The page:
Today’s Supreme Court decision in Knox v. SEIU is a major victory for individual liberties and workers’ right not to be coerced by government or unions. Those workers who choose not to join unions should not be forced to fund the unions’ political activities. The Court’s decision for the worker to opt-in to paycheck deductions for political activities rather than opt-out of these payments restores the proper protection for the individual’s freedom of speech and conscience. Justice Alito wrote for the majority, “Courts do not presume acquiescence in the loss of fundamental rights.”
Featuring John Allison, President and CEO, Cato Institute; Rep. Kevin Brady (TX-8), Chairman, Joint Economic Committee; and Norbert Michel, Research Fellow in Financial Regulations, Heritage Foundation; moderated by James A. Dorn, Vice President for Monetary Studies and Senior Fellow, Cato Institute.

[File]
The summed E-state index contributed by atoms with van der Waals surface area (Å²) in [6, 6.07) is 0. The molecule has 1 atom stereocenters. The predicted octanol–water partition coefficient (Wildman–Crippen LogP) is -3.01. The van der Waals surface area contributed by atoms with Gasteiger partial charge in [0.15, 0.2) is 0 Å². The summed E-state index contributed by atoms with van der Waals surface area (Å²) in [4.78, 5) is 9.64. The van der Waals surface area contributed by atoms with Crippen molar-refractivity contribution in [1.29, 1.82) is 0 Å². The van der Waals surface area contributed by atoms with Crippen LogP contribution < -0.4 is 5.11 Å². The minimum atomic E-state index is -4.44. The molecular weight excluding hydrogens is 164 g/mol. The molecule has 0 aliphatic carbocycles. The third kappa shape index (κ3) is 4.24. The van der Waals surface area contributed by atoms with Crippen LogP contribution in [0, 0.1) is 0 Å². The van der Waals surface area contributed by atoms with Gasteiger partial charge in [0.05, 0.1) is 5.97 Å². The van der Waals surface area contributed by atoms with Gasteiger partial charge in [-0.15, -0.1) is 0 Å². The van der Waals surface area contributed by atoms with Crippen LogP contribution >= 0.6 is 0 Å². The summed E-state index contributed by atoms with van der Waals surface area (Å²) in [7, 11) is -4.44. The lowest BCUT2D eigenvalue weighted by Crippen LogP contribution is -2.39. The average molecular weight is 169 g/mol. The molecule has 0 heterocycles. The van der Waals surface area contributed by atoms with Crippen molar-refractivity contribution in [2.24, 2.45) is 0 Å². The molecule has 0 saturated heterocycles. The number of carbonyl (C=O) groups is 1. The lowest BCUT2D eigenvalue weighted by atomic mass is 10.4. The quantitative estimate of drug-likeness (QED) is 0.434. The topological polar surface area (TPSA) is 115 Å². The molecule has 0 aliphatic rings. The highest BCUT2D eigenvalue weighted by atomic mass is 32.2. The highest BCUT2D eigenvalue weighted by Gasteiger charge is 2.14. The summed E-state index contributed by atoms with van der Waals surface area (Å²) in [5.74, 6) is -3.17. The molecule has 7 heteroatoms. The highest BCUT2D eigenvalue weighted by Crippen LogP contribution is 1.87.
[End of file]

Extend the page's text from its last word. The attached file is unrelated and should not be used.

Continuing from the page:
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In this issue of the Cato Journal, economists Geoffrey Black, D. Allen Dalton, Samia Islam, and Aaron Batteen offer one prominent example of allowing the market to work. Also in this issue, economists Jason E. Taylor and Jerry L. Taylor reexamine the relationship between marginal tax rates and U.S. growth, and Robert Krol looks at bias in CBO and OMB economic forecasts.
Latest CommentaryOnly a robust and open marketplace of ideas can effectively combat lies consistent with the First Amendment.
The 2008-2009 financial crisis and Great Recession have vastly increased the power and scope of the Federal Reserve, and radically changed the financial landscape. This new ebook examines those changes and considers how the links between money, markets, and government may evolve in the future.